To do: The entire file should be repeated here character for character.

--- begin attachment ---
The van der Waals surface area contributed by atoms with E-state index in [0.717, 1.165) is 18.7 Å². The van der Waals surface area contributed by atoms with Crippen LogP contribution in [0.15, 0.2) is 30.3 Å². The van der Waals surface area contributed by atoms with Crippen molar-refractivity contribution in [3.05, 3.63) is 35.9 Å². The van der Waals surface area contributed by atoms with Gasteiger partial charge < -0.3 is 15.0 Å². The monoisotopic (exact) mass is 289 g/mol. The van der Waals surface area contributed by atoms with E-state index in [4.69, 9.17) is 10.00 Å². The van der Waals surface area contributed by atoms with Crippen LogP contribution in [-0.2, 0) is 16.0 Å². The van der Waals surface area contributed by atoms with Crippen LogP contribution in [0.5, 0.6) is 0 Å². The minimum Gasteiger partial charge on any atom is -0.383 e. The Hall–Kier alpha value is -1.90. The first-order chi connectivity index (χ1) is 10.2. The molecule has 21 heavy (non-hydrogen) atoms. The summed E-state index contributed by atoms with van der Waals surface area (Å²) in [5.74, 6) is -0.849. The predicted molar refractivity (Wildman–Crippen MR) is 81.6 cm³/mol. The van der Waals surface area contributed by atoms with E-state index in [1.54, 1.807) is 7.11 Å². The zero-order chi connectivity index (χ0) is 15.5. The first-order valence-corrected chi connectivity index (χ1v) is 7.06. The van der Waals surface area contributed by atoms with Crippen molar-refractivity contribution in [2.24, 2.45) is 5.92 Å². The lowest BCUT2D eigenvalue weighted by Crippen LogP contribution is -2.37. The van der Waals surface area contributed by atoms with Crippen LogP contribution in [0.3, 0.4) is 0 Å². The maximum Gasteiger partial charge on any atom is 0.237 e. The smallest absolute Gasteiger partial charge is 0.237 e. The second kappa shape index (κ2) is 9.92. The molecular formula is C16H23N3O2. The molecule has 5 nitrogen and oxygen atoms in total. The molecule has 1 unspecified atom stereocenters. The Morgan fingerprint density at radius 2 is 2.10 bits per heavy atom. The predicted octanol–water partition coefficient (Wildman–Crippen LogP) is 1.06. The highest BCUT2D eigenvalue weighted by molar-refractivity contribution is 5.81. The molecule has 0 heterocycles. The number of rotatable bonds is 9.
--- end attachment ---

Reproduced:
The van der Waals surface area contributed by atoms with E-state index in [0.717, 1.165) is 18.7 Å². The van der Waals surface area contributed by atoms with Crippen LogP contribution in [0.15, 0.2) is 30.3 Å². The van der Waals surface area contributed by atoms with Crippen molar-refractivity contribution in [3.05, 3.63) is 35.9 Å². The van der Waals surface area contributed by atoms with Gasteiger partial charge < -0.3 is 15.0 Å². The monoisotopic (exact) mass is 289 g/mol. The van der Waals surface area contributed by atoms with E-state index in [4.69, 9.17) is 10.00 Å². The van der Waals surface area contributed by atoms with Crippen LogP contribution in [-0.2, 0) is 16.0 Å². The van der Waals surface area contributed by atoms with Crippen LogP contribution in [0.5, 0.6) is 0 Å². The minimum Gasteiger partial charge on any atom is -0.383 e. The Hall–Kier alpha value is -1.90. The first-order chi connectivity index (χ1) is 10.2. The molecule has 21 heavy (non-hydrogen) atoms. The summed E-state index contributed by atoms with van der Waals surface area (Å²) in [5.74, 6) is -0.849. The predicted molar refractivity (Wildman–Crippen MR) is 81.6 cm³/mol. The van der Waals surface area contributed by atoms with E-state index in [1.54, 1.807) is 7.11 Å². The zero-order chi connectivity index (χ0) is 15.5. The first-order valence-corrected chi connectivity index (χ1v) is 7.06. The van der Waals surface area contributed by atoms with Crippen molar-refractivity contribution in [2.24, 2.45) is 5.92 Å². The lowest BCUT2D eigenvalue weighted by Crippen LogP contribution is -2.37. The van der Waals surface area contributed by atoms with Crippen LogP contribution in [0.3, 0.4) is 0 Å². The maximum Gasteiger partial charge on any atom is 0.237 e. The smallest absolute Gasteiger partial charge is 0.237 e. The second kappa shape index (κ2) is 9.92. The molecular formula is C16H23N3O2. The molecule has 5 nitrogen and oxygen atoms in total. The molecule has 1 unspecified atom stereocenters. The Morgan fingerprint density at radius 2 is 2.10 bits per heavy atom. The predicted octanol–water partition coefficient (Wildman–Crippen LogP) is 1.06. The highest BCUT2D eigenvalue weighted by molar-refractivity contribution is 5.81. The molecule has 0 heterocycles. The number of rotatable bonds is 9.